"Are you ready?" Liam asked from behind her. As he took her elbow and steered her toward the elevator, he noticed Tom standing to watch them leave, no doubt to get a look at Allison’s legs. Granted, they were mighty fine legs, but Liam didn’t like the man ogling her.
As soon as the elevator doors closed, Liam said, "Stop flirting with the employees."
She thought he was joking until she saw his frown. "Saying hello isn’t flirting."
Her hand flew to her throat. "Oh my God, what was I thinking? I smiled and I said hello? Shame on me."
He shook his head. "Okay, I might have overreacted."
She couldn’t say anything more because the doors opened and Agent Phillips stood there, waiting. He wasn’t much for greetings, she remembered, and it therefore didn’t faze her when he gave her a brusque nod.
She responded by smiling sweetly and saying, "How nice to see you again, Agent Phillips."
She could have sworn he grunted. She had to bite her lip to keep from laughing as she followed him into his office. Liam shut the door, and Phillips turned a chair around, pointing at it to get her to sit. She wondered if he had any idea how rude the gesture was.
"Liam and I are at cross-purposes here," he began. "Liam thinks there might be someone leaking confidential information. He believes it could be someone in the CSA, and I’m just as certain that it isn’t."
Liam interjected, "There have been too many instances that point to a leak. If it’s not a hacker, then it’s someone inside the agency who has access to the information."
"I have employees here whose sole job is to search for hackers. That’s all they do all day long," Phillips stressed with a hint of resentment that his competence was in question. "I also find it hard to believe that anyone inside the agency is sabotaging investigations. However, I’m willing to look, and that’s where you come in, Miss Trent. Liam has arranged that we forgo some of our typical protocols for new employees and let you get to work right away. I understand that you’ve agreed to give us your services for six months."
Allison immediately turned to Liam. "Then Will is getting probation?"
Phillips didn’t allow time for explanations, resuming his remarks as though any deviation from the topic at hand was against the rules. "I would like to start you off in our basic system security analysis, but Liam has made this leak a priority because he has another case to get to and will be leaving us soon."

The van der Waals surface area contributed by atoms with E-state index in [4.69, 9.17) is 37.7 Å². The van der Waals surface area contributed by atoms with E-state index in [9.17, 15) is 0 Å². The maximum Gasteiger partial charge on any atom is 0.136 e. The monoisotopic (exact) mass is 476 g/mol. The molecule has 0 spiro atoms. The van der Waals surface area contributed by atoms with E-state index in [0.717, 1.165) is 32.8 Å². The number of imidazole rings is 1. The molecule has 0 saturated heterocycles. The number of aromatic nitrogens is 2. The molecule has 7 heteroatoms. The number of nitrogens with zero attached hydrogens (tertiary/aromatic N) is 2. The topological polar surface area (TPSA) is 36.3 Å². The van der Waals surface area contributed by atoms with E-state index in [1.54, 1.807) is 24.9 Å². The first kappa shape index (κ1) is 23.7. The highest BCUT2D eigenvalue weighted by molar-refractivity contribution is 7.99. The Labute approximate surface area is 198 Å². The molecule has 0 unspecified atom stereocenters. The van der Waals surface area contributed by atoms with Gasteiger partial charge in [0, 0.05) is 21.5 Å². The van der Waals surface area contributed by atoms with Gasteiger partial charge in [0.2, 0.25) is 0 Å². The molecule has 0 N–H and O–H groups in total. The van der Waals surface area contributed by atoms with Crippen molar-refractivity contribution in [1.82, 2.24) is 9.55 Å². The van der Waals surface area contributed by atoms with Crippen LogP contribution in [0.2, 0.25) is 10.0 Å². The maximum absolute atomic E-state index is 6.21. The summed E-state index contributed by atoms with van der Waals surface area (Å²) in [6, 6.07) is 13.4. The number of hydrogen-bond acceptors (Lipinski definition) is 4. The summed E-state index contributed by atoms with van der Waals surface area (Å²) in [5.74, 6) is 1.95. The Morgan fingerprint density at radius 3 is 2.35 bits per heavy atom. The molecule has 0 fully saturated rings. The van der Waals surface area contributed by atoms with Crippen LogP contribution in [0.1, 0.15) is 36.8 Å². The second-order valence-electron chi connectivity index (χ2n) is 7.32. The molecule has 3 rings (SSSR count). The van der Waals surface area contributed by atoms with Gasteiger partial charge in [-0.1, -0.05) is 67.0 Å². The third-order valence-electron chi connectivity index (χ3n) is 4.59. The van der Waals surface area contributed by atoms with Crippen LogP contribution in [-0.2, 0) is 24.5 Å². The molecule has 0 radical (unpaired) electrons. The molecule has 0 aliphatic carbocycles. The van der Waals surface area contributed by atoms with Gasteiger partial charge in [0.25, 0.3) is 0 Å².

She nodded to let him know she understood. He continued on with procedures she should follow, but Allison was having difficulty concentrating. The moment he’d mentioned that Liam would be leaving, an unfamiliar pang gripped her. She’d never felt anything like that before and couldn’t put a label on it-sadness, regret? She hardly knew Liam, and she was already aware that his work here was temporary. Why would the thought of him leaving upset her so?
Her attention again went back to Phillips, who was saying, "If anyone should ask, you’re looking for viruses. I would rather you didn’t interact with any of my employees. We take our jobs seriously, and we don’t have time for idle chitchat."
"All right," she said when he looked at her expectantly. What a grim work environment, she thought.
"Where do you want her to work?" Liam asked.
"The office next to the break room on this floor. I don’t want to hide her away, because that would raise questions. There’s no one else in there right now, and none of her work will appear on any of the big screens." He turned to Allison and clarified. "This is a brand-new facility, and now that it’s officially open, we’re deciding to close down the Midwest or the West Coast units and we’re moving some of the employees here. Until the transition begins, you will have the room to yourself."
That was why there were so many empty desks and such a large parking area, she thought.
"I’ll give you an access code so you can begin looking for a sign of a leak as soon as possible."
"The leak you’re certain I won’t find."
Liam took her to the office she would be using. Like with so many other offices in the building, the side facing the hall was a wall of glass. There were three desks and a large screen on the far wall. No matter which desk she chose, she would have her back to the glass. She didn’t want people coming and going behind her, so she went to the desk across the room, pushed it until it was more at an angle with the glass, and sat down. People walking past would see her profile. After adjusting the monitor and her keyboard, she was ready to start.